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Serbian Wolf sets sights on Pirates’ glory : New Frame

Serbian Wolf sets sights on Pirates’ glory

The self-proclaimed “soul healer” who is looking to work his magic for the Ghost this season gets animated when he talks about his love for Orlando Pirates.

The self-proclaimed “soul healer” who is looking to work his magic for the Ghost this season gets animated when he talks about his love for Orlando Pirates.

Milutin “Micho” Sredojevic regards himself first and foremost as a Pirates fan, then only as the club’s coach. He turned down a lucrative deal from Egyptian club Zamalek to join his beloved Bucs in August last year, after they sunk to their lowest-ever finish on the PSL table in the 2016/17 season. The Serbian coach said he couldn’t bear to watch as one of South Africa’s oldest and most esteemed football clubs were hammered by rivals and upstarts alike in a season from hell.

Since Sredojevic’s arrival, the Sea Robbers’ fortunes have taken a dramatic turn, having finished the 2017/18 season a close second behind Mamelodi Sundowns. They might not have won the Absa Premiership last season, but the ailing souls of the Ghost were somewhat healed by their club’s rapid transformation, which led to them qualifying for the CAF Champions League.

“My love for the club is eternal and immeasurable,” Sredojevic says, “The love I have for Orlando Pirates makes me not feel any kind of pressure in managing this team, instead it makes me extremely responsible because I know that this is a club loved by millions with a rich history. Every morning I wake up and pray that I give my all wholeheartedly to the club as a selfless servant.”

Sredojevic won the players over on his first day with a simple gesture – he knew all of their names and, more importantly, he knew their stories. This was easy for him because he never stopped following Pirates since his brief stint with the club in 2006.

“I knew about Orlando Pirates even before coming to coach in Africa as my former country Yugoslavia had special relations with this continent. I had a chance to follow football in the continent deeper after my arrival in Africa in 2001 and I fell in love with Pirates from a distance.

I was magnetically attracted to this holy jersey.

“I was magnetically attracted to this holy jersey. Once I became the club’s coach in 2006, I got to properly know the club’s culture, tradition, style of life and philosophy. We reached the CAF Champions League semifinal in 2006, and I purely became fan. And you know what they say: ‘Once a Pirate, always a Pirate,’ so in the 10 years I spent away from the club I always had a dream of coming back here. Now I am living my dream, as a supporter and coach.”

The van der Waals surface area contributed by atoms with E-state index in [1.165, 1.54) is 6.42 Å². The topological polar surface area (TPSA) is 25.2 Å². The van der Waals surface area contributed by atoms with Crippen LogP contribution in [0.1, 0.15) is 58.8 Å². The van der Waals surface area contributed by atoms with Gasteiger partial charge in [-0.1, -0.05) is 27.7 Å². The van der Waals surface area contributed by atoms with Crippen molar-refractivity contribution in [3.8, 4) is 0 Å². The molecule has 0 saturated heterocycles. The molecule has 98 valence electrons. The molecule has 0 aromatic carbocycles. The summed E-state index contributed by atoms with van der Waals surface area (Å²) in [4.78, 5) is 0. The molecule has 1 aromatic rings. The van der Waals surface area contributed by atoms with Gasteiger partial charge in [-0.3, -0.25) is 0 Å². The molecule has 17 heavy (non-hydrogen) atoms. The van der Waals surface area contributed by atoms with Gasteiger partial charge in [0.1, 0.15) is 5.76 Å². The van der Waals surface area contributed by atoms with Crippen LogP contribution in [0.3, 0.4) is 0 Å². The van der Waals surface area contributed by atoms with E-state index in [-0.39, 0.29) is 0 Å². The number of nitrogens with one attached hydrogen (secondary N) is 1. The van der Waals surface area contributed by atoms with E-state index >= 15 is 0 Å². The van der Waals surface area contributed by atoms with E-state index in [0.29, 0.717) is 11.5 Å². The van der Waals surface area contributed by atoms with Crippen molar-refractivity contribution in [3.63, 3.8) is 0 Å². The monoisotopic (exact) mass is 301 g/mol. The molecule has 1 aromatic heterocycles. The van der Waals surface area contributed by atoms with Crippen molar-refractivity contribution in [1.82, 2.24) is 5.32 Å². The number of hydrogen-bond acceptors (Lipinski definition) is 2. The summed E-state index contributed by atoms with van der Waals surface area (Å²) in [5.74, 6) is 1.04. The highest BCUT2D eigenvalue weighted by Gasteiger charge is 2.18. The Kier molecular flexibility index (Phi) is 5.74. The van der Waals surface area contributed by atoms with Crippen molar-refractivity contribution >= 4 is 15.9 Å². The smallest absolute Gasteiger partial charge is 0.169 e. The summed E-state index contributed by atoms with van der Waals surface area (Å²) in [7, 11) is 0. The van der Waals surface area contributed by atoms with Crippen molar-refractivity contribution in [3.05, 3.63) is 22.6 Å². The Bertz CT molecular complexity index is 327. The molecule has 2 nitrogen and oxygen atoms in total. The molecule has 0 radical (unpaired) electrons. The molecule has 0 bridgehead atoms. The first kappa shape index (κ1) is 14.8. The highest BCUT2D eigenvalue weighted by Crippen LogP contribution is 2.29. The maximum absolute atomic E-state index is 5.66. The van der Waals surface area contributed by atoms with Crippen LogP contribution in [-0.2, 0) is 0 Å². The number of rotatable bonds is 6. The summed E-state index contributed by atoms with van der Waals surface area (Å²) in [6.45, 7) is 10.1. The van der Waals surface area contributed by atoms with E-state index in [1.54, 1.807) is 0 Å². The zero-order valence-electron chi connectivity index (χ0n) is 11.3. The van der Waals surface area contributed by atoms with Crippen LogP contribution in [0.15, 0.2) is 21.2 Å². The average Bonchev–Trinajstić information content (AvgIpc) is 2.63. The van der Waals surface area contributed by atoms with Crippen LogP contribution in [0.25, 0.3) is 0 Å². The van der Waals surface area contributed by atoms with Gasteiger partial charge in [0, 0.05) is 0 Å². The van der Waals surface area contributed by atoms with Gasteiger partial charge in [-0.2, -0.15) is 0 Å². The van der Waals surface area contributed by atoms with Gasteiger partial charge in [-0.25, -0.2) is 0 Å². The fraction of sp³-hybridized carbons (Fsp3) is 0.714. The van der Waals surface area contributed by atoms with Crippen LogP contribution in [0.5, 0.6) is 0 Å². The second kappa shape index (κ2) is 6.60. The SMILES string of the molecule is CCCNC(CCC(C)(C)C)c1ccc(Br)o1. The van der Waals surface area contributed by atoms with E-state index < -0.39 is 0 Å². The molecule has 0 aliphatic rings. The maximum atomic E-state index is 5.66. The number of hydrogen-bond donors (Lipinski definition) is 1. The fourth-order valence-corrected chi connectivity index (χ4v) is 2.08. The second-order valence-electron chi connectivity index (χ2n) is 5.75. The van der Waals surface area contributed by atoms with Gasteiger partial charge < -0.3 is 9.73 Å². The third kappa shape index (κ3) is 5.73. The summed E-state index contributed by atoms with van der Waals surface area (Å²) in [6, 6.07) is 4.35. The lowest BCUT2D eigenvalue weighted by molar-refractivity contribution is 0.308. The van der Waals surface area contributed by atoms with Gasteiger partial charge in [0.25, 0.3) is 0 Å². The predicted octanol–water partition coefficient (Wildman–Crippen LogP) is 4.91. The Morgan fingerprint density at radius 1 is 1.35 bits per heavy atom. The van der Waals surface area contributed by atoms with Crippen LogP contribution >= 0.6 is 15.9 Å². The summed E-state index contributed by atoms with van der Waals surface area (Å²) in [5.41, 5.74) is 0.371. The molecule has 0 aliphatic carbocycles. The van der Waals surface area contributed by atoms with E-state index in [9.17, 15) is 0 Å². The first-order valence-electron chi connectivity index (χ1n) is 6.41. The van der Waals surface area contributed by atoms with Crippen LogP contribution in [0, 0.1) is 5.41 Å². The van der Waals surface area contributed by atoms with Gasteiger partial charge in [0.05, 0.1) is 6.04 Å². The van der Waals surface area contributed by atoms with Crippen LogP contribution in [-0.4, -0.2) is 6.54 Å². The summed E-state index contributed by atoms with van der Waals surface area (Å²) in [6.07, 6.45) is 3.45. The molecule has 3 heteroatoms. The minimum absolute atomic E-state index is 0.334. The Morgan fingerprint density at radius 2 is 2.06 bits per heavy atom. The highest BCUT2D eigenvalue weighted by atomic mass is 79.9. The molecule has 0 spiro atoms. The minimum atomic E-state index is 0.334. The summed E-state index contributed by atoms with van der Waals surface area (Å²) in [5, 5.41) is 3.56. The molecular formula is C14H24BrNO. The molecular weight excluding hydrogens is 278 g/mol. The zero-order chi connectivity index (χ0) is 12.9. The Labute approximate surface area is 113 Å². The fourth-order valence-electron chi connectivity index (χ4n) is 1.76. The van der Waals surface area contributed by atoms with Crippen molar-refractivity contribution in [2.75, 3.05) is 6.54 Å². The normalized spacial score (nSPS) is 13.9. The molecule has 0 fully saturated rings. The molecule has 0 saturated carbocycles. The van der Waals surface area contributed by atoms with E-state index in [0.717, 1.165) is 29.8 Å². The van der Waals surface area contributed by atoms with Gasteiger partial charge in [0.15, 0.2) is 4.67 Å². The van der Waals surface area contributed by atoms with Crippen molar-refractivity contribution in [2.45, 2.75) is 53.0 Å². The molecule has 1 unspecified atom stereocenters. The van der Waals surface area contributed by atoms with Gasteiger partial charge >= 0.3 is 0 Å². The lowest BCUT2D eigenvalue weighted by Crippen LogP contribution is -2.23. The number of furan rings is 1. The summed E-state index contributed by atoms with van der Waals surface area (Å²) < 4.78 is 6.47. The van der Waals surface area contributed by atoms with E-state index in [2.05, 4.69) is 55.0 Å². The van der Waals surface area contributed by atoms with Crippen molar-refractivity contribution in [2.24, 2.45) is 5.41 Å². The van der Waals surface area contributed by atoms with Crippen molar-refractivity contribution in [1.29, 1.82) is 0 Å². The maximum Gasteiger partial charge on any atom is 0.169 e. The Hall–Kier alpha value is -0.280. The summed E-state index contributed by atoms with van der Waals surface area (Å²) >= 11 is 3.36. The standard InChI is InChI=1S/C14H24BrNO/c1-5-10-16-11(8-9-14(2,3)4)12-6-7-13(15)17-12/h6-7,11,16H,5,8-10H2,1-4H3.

The 10 years he spent away from the Bucs helped Sredojevic grow as a coach, with stints in Tanzania, Ethiopia, Sudan and Uganda. His biggest achievement, beyond the numerous titles he’s won, was guiding the Cranes of Uganda to their first appearance in the Africa Cup of Nations in almost 40 years. He is revered for this feat in Uganda, with many believing that they would have qualified for the 2018 World Cup if the Serbian hadn’t left to go to South Africa. But the 48-year-old is not only loved in Uganda. It seems he’s left a mark everywhere he’s coached.

My main goal is to ensure that I give the supporters soul food and happiness through good football.

“I am fortunate that since I have arrived in Africa as a coach I have managed to be successful in the clubs and countries that I have coached, thanks to our teamwork,” he says. “Wherever I have worked, success was part of the final product after hard work, which is my personal fuel and generator of positive energy. My main goal is to ensure that I give the supporters soul food and happiness through good football and success to ensure that they have a safe space to get away from all the hardship and bitterness they suffer in their daily lives. That’s why I get love and genuine respect everywhere I have coached.”

The Ghost love and respect the Serbian for the positive energy he has injected in their team. But that love comes with one condition – winning. The Buccaneers haven’t won a trophy since lifting the Nedbank Cup in 2014, when they were led by another Serbian in Vladimir Vermezovic. The minimum requirement for Sredojevic this season is to finish with a trophy, improve on last season’s second place finish in the league and reach the group stage of the CAF Champions League.

The fight for the 2018/19 premiership title will be an all-out war, with Sundowns looking to defend their title; Kaizer Chiefs, SuperSport United and Bidvest Wits looking to make amends for their past disappointments; and Cape Town City, Free State Stars and Maritzburg United seeking to build on their good showings in recent history.

It’s a good thing, then, that war is something Sredojevic is used to. Apart from having grown up in the war-torn former Yugoslavia, Sredojevic’s grandfather was a World War One hero. “I know everything about my grandfather Milutin, with whom I share not only a name but the values he fought for as member of the Iron Regiment, the most awarded Serbian army unit in history,” says Sredojevic.

“That unit’s glorious flag was used to bury King Peter I. As a passionate reader of history books, I know many things about my grandfather that makes me proud of who I am. I will remain a Serbian wolf, diligently serving African football.”

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